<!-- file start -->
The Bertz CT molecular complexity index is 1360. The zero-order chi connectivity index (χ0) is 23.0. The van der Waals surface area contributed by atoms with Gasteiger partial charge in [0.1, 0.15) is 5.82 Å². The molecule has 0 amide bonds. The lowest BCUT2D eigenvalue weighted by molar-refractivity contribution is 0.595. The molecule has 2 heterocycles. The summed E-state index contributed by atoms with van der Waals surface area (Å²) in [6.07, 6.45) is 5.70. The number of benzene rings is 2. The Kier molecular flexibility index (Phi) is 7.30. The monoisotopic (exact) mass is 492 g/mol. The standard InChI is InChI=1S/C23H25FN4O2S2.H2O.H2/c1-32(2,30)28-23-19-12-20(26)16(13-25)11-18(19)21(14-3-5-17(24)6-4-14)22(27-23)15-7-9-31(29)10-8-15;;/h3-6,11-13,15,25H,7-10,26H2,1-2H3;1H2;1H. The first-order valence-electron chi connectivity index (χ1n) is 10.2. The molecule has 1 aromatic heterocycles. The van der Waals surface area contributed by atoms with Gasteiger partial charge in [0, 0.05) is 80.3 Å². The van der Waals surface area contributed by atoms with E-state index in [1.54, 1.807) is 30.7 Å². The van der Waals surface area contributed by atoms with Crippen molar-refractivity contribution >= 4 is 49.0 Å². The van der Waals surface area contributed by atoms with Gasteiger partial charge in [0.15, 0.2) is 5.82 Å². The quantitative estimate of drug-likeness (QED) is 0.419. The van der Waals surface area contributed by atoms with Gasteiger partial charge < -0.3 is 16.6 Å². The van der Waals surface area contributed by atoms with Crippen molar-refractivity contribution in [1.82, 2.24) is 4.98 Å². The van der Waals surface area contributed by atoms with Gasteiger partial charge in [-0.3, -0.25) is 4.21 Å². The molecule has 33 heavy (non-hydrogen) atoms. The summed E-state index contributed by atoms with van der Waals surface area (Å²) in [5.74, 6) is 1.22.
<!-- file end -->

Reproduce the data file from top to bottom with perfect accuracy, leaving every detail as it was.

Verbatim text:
The Bertz CT molecular complexity index is 1360. The zero-order chi connectivity index (χ0) is 23.0. The van der Waals surface area contributed by atoms with Gasteiger partial charge in [0.1, 0.15) is 5.82 Å². The molecule has 0 amide bonds. The lowest BCUT2D eigenvalue weighted by molar-refractivity contribution is 0.595. The molecule has 2 heterocycles. The summed E-state index contributed by atoms with van der Waals surface area (Å²) in [6.07, 6.45) is 5.70. The number of benzene rings is 2. The Kier molecular flexibility index (Phi) is 7.30. The monoisotopic (exact) mass is 492 g/mol. The standard InChI is InChI=1S/C23H25FN4O2S2.H2O.H2/c1-32(2,30)28-23-19-12-20(26)16(13-25)11-18(19)21(14-3-5-17(24)6-4-14)22(27-23)15-7-9-31(29)10-8-15;;/h3-6,11-13,15,25H,7-10,26H2,1-2H3;1H2;1H. The first-order valence-electron chi connectivity index (χ1n) is 10.2. The molecule has 1 aromatic heterocycles. The van der Waals surface area contributed by atoms with Gasteiger partial charge in [0, 0.05) is 80.3 Å². The van der Waals surface area contributed by atoms with E-state index in [1.54, 1.807) is 30.7 Å². The van der Waals surface area contributed by atoms with Crippen molar-refractivity contribution >= 4 is 49.0 Å². The van der Waals surface area contributed by atoms with Gasteiger partial charge in [0.15, 0.2) is 5.82 Å². The quantitative estimate of drug-likeness (QED) is 0.419. The van der Waals surface area contributed by atoms with Gasteiger partial charge < -0.3 is 16.6 Å². The van der Waals surface area contributed by atoms with Crippen molar-refractivity contribution in [1.82, 2.24) is 4.98 Å². The van der Waals surface area contributed by atoms with Gasteiger partial charge in [-0.3, -0.25) is 4.21 Å². The molecule has 33 heavy (non-hydrogen) atoms. The summed E-state index contributed by atoms with van der Waals surface area (Å²) in [5.74, 6) is 1.22.